BERLIN (Reuters) - Germany is unlikely to see sweeping tax cuts any time soon despite a victory for the center-right in Sunday’s federal election, as a swollen budget deficit restricts the new government’s room for maneuver.
The win for Chancellor Angela Merkel’s conservatives and the business-friendly Free Democrats (FDP) gives the new partners a mandate to pursue their campaign pledges to reduce taxes, but any such cuts will likely have to wait at least a year.
Investors and economists welcomed the projected result, which would free Merkel’s conservatives from the awkward “grand coalition” in which they ruled for the last four years with the center-left Social Democrats (SPD).
“It’s a good outcome for Germany,” said Andrew Bosomworth, a senior portfolio manager at Pimco.
He hoped the change would result in a simplification of Germany’s tax system and cuts to public spending, which the FDP has campaigned for.
Europe’s biggest economy has just emerged from its deepest recession since World War Two but the recovery is fragile. Lower tax revenues, combined with higher welfare payments, are putting the public finances under strain.
Germany’s budget deficit is expected to reach 6 percent of gross domestic product (GDP) in 2010 -- twice the European Union limit -- and federal new borrowing has been earmarked at a record 86 billion euros ($126.3 billion) for next year.
“It will be enormously difficult for the government to strike a balance between reducing state debt and consolidating the budget at the same time as stimulating growth,” said Andreas Rees, economist at UniCredit.
Additional pressure on public coffers is likely to kick in next year, when unemployment is expected to rise above 4 million, and the German government risks incurring EU disciplinary action unless it tackles the deficit.
“I don’t think they’re going to just walk in there and start slashing taxes, but that could happen in conjunction with expenditure cuts in other areas and that will take a bit of time,” said Bosomworth at Pimco.
So far, rises in joblessness have been limited by a government program that subsidizes workers’ pay and benefits when they are shifted from regular to shorter working hours.
The budget deficit could rise further if firms lay off workers who had been on short-time contracts, said Bosomworth.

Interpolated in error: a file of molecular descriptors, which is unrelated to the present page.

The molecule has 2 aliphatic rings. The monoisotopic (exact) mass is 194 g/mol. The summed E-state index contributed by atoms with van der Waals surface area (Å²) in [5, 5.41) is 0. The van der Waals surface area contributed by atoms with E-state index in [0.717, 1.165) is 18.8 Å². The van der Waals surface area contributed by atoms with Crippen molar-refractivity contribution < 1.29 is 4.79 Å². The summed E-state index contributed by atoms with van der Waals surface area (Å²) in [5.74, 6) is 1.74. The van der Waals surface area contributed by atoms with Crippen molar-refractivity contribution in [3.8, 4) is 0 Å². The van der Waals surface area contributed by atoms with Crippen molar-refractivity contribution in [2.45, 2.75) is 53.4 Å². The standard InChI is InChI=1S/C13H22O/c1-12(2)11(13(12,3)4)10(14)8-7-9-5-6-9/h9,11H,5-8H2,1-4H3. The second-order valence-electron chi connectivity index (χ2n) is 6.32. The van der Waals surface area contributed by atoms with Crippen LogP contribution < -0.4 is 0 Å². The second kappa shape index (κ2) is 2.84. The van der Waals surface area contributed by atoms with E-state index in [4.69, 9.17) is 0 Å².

Gianluigi Mandruzzato, fixed income strategist at BSI, expected the new government would not cut taxes until 2011.
“I think given the constraints that are coming from the current situation in the budget, the reduction (in taxes) will only be implemented in progressive steps,” he added.
The new government will face domestic and foreign pressure to reform the economy. Germany was the world’s biggest exporter of goods last year but the domestic economy is marked by stagnant consumer spending and firms want cuts to taxes.
Industry immediately pressed for reform.
“State spending on areas such as social welfare, subsidies and development could now be called into question,” said Hans Heinrich Driftmann, president of the German Chambers of Industry and Commerce (DIHK).
“Of key importance is how quickly the new government deals with corporate and inheritance tax,” he added.
Tax cuts could boost consumer spending and help rebalance the economy. Germany is under pressure to cut back its reliance on exports from peers among the Group of 20 economic powers.
U.S. President Barack Obama last Sunday singled out Germany when saying he wanted the G20 to rethink the global economy.
Washington’s plan involves shrinking surpluses in big exporting countries such as China and Germany, and boosting savings in debt-laden nations that include the United States.
Germany has shown it is unwilling to shrink its export sector, so rebalancing would mean boosting domestic demand -- a difficult task without putting more money in people’s pockets.
The clear-cut projected win for the center-right relieves markets of the uncertainties about economic policy that would have come with another “grand coalition.”
The FDP’s strong showing -- winning just under 15 percent of the vote to nearly 34 percent for the conservatives -- should give the business-friendly party a strong voice in the next government and they could take the economy or finance ministry.
Editing by Mark Trevelyan
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